Bolivia expropriates energy subsidiaries

AP and AFP, LA PAZ, Bolivia

Mon, Dec 31, 2012 - Page 15

Bolivian President Evo Morales nationalized the Bolivian electricity distribution subsidiaries of the Spanish energy company Iberdrola in a public ceremony on Saturday.

Morales issued a decree allowing the takeover of shares in Empresa de Electricidad de La Paz (Electropaz) and Empresa de Luz y Fuerza de Oruro (Elfeo), which supply energy in this Andean nation.

Soldiers guarded the installations of the electricity distribution companies, marked with signs reading: “Nationalized.”

In the ceremony at Bolivia’s government palace, Morales also announced the expropriation of an investment management company and a service provider belonging to the Spanish energy giant.

Morales said he had “been forced to take this step” to ensure that electric service rates remain “equitable” in the regions of La Paz and Oruro.

The Spanish government said in a statement that it regretted Bolivia’s decision to nationalize companies that included “Spanish, Argentine and American companies among its shareholders.”

Spain said it hoped “the process of assessing the value of the nationalized company is done with high standards of objectivity that would establish the just compensation to which shareholders are entitled.”

Iberdrola said it hopes Bolivia will pay “a fair price” for the utilities nationalized by La Paz.

“We hope we will get the real value of our share” in the expropriated companies, an Iberdrola spokesman said in Madrid. He did not say how much the Spanish company expected to be paid or whether an estimate had already been made.

Quoting market sources, the Spanish press estimated Iberdrola’s share in the utilities in Bolivia at US$100 million.

The decree read by Morales calls for Iberdrola to receive indemnification after an independent firm is hired within 180 days to determine the value of the nationalized shares.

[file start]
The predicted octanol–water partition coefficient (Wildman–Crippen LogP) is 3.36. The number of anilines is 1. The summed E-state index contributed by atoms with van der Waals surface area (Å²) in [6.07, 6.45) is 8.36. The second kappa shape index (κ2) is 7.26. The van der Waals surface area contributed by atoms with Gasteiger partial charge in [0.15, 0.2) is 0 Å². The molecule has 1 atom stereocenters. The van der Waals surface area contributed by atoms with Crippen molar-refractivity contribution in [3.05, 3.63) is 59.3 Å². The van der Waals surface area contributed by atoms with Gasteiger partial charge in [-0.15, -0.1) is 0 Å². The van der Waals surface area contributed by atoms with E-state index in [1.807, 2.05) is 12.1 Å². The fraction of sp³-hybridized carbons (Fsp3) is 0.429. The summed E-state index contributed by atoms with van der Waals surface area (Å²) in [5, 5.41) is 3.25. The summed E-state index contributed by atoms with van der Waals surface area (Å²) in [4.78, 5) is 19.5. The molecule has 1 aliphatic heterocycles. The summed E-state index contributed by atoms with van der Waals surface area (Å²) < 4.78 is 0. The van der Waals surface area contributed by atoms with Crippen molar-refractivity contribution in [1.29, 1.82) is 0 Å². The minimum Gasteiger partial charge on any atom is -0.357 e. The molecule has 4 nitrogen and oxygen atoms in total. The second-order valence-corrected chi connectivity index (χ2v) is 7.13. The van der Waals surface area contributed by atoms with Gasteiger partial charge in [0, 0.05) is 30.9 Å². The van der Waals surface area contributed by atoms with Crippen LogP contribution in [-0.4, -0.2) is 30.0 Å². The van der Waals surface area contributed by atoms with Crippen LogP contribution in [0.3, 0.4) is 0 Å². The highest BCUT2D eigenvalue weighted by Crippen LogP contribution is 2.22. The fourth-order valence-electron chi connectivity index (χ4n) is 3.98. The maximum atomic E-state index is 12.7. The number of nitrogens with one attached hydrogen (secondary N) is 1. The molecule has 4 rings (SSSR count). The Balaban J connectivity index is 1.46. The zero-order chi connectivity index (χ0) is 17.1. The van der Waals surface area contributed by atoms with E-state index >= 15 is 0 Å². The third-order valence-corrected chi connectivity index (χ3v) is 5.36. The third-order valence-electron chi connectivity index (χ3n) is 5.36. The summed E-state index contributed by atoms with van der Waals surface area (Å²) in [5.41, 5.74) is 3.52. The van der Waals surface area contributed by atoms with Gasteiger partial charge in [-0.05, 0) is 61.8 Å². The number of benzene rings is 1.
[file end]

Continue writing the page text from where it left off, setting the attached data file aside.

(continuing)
It was the latest in a series of such seizures by the outspoken leftist who is a key member of a group of populist South American presidents led by the now-ailing Hugo Chavez of Venezuela.

In May, Morales nationalized Transportadora de Electricidad belonging to Spanish company Red Electrica Corporacion, which controlled 74 percent of energy transmission in Bolivia.

In his first year in office in 2006, the Bolivian president nationalized the oil industry through a renegotiation of contracts with a dozen oil companies, including Spain’s Repsol, Petrobras of Brazil, Argentina’s PanAmerican, British Petroleum and Total of France.

In 2009 Morales transferred to state control the country’s largest telephone operator, which had been controlled by Italy’s ETI, and in 2010 he did the same with the four largest power generators, which had belonged to French-owned Suez, Rurelec of Britain and Bolivian shareholders.

This time, Morales said he was acting because Iberdrola charged more for electricity in rural areas than it did in cities, and service was also uneven.

“We are forced to take this measure so that utility rates will be uniform” and service will be of the same quality in the country as in urban areas, the president said during a ceremony at the presidential palace.